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How Are RC Car Aluminum Upgrades Made?

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Have you ever thought about how exactly your aluminum upgrades were made? Why people keep calling their upgrades CNC machined aluminum parts? Today we'll walk you through the process of making RC aluminum upgrades.

As the name implies, the raw material we need is aluminum. For different parts, we can get different shapes of aluminum. For example, we can get an aluminum cube for parts like gear box and get an aluminum stick for parts like steering linkage.

Then we need the magic CNC machine. CNC stands for computer numerical control, in which computers play an integral part of the control. The programs produce a computer file that is interpreted to extract the commands needed to operate a particular machine via a post processor, and then loaded into the CNC machines for production. Since any particular component might require the use of a number of different tools - drills, saws, etc., modern machines often combine multiple tools into a single "cell". In other installations, a number of different machines are used with an external controller and human or robotic operators that move the component from machine to machine. In either case, the series of steps needed to produce any part is highly automated and produces a part that closely matches the original CAD design.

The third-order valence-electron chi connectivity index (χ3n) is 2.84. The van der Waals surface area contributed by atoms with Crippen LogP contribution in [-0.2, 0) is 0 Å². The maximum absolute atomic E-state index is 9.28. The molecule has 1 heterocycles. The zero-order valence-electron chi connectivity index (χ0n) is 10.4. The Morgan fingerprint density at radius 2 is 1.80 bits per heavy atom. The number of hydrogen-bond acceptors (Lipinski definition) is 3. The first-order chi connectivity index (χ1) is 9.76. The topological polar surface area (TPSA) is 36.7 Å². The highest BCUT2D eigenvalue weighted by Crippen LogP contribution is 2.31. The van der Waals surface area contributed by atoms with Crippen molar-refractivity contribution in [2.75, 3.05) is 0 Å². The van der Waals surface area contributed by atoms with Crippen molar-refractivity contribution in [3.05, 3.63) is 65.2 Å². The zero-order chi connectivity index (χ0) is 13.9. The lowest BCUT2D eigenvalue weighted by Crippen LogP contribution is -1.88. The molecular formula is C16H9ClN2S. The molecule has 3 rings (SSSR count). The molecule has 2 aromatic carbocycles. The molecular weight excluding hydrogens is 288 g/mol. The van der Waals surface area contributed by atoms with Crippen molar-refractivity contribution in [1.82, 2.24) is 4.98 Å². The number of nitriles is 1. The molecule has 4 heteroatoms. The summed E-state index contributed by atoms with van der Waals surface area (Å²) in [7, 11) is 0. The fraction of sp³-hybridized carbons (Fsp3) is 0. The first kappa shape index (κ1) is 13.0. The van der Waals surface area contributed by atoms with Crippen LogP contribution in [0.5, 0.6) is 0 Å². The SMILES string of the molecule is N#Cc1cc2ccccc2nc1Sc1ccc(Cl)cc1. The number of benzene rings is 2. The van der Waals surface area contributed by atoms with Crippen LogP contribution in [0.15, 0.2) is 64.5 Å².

When we took the part out of the CNC machine, usually it has a lampstand under it. We use another machine to cut it off and then it has the exact shape we need now. The last step before we can put it on our cars is anodizing. No part is shinny metallic color before this step. It also adds a protective anodic films to prevent wearing out easily. When this step finished, it's time to try them out and see how strong and flexible they are when compared with the plastic parts.


Author:Sharon Lan

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